Winnipeg’s Grant Davidson, who records as Slow Leaves, has a style of music that could be called country-folk. His latest,Beauty Is So Common, could be cynically dubbed “dad rock”, as it fits well within the early ‘70s country-rock movement of acts that made their way to California, if only it weren’t as good as it is. The album was co-produced by Davidson and Rusty Matyas (Imaginary Cities, the Weakerthans), and, with the exception of bass on one track, both men played all the instruments. A couple cuts, “Second Chances” and “Life of a Better Man”, already appeared on a three-song EP that was released in 2013, but don’t let that deter you. This is evocative music, and the album works as a whole. Some of this material echoes latter-day Iron and Wine, but leaning a bit more heavily on the country and rock sides of the fence. (Not to mention that Beauty Is So Common is much stronger than the last couple of releases from Sam Beam.)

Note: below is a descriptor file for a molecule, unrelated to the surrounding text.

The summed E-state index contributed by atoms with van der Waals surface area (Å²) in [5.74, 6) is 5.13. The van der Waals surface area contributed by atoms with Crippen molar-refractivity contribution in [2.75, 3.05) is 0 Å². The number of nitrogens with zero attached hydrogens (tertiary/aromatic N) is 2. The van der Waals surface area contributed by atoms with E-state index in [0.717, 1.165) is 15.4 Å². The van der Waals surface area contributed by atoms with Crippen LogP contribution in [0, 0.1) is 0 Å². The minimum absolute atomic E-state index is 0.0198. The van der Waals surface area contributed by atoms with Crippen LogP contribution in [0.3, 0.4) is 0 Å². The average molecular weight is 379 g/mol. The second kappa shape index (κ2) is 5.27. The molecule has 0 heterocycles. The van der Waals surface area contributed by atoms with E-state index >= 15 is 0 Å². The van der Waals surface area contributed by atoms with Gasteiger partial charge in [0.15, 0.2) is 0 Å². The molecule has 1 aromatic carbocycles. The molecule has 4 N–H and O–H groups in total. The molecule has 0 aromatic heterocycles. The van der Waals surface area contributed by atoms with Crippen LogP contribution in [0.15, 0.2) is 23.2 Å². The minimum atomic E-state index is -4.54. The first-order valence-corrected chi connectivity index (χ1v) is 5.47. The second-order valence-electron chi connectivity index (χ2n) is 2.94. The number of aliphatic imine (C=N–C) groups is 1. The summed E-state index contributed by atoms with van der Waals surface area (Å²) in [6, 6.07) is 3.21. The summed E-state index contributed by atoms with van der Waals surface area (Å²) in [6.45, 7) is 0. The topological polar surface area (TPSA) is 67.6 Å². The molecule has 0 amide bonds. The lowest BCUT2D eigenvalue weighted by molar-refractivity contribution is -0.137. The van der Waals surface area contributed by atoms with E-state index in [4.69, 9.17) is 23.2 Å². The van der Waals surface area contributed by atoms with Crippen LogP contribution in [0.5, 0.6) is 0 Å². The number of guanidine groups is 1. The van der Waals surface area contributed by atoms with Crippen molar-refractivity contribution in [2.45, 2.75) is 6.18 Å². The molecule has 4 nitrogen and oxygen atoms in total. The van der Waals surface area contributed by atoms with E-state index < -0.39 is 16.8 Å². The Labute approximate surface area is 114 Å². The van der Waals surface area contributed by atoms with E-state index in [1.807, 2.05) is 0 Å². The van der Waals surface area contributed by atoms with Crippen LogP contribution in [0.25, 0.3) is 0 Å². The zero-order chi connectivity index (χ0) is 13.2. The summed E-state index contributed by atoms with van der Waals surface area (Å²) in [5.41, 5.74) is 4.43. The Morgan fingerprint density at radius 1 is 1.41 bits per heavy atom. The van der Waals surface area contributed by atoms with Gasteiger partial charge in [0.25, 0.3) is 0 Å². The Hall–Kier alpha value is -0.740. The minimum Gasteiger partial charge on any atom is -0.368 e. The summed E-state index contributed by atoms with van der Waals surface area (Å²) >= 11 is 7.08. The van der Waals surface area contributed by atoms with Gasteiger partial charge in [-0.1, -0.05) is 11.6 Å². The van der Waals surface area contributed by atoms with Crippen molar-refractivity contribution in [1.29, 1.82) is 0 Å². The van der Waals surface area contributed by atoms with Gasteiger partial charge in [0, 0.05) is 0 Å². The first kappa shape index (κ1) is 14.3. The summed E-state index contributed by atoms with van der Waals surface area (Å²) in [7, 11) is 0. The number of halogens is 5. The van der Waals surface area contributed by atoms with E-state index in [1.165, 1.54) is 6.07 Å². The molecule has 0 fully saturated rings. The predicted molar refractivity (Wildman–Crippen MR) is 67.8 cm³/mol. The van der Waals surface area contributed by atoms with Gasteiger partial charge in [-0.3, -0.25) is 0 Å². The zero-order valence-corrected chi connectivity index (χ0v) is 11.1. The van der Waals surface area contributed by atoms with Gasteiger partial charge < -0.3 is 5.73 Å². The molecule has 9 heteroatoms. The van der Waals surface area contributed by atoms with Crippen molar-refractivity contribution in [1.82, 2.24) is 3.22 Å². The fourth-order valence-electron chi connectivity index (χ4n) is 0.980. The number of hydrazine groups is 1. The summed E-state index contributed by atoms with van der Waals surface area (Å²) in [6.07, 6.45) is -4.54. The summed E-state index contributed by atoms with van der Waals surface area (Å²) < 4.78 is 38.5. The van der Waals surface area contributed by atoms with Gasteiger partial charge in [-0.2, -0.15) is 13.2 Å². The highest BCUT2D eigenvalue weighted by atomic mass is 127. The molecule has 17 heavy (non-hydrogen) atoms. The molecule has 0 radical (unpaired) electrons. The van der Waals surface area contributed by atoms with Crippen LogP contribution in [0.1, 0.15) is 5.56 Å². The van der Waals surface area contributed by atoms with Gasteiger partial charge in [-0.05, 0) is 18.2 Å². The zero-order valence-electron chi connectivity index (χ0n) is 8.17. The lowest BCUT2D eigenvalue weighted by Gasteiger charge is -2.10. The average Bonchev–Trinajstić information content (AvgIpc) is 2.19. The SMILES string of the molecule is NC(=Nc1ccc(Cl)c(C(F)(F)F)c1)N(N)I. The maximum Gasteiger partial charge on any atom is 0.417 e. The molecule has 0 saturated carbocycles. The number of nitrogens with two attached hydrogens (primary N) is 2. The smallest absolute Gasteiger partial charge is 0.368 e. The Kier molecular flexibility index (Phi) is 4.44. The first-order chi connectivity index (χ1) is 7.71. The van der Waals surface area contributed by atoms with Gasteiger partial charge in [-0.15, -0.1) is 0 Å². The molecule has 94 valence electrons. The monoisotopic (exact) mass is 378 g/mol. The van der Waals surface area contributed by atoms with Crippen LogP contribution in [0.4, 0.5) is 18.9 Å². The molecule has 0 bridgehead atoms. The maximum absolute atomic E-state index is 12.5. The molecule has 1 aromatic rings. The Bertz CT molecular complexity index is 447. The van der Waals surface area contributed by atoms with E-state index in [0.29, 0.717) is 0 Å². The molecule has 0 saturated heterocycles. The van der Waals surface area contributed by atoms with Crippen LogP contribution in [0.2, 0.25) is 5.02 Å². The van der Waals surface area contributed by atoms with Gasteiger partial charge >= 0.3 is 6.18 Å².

The album begins with the gently plucked “Everybody Wants to Be in Love”, which gradually becomes a rootsy number complete with pianos, horns and rolling drums. “Life of a Better Man” has a very ‘70s glam rock strut to it, with fuzzed out guitar and a jumpy piano serving as an anchor. “Second Chances”, meanwhile, is the record’s most obvert nod to the ‘70s country-rock sound; it could easily be a track by the Eagles, kind of. “Neighborhood Watch” is a bluesy swing, with a sharp guitar piecing through. “Rearview” could pass for a Neil Young tune, with its acoustic guitar and harmonica playing. So, Beauty Is So Common is a strong record that offers so much variety, and that’s what keeps things from getting stale. There’s also energy to these songs, even the laid-back numbers, which is also a key strength. Basically, Slow Leaves is an outfit that has brought forth an excellent LP, and country-folk-rock fans will clutch this close to their chests. Beauty Is So Common is beautiful and not altogether common, and it’s quite startling.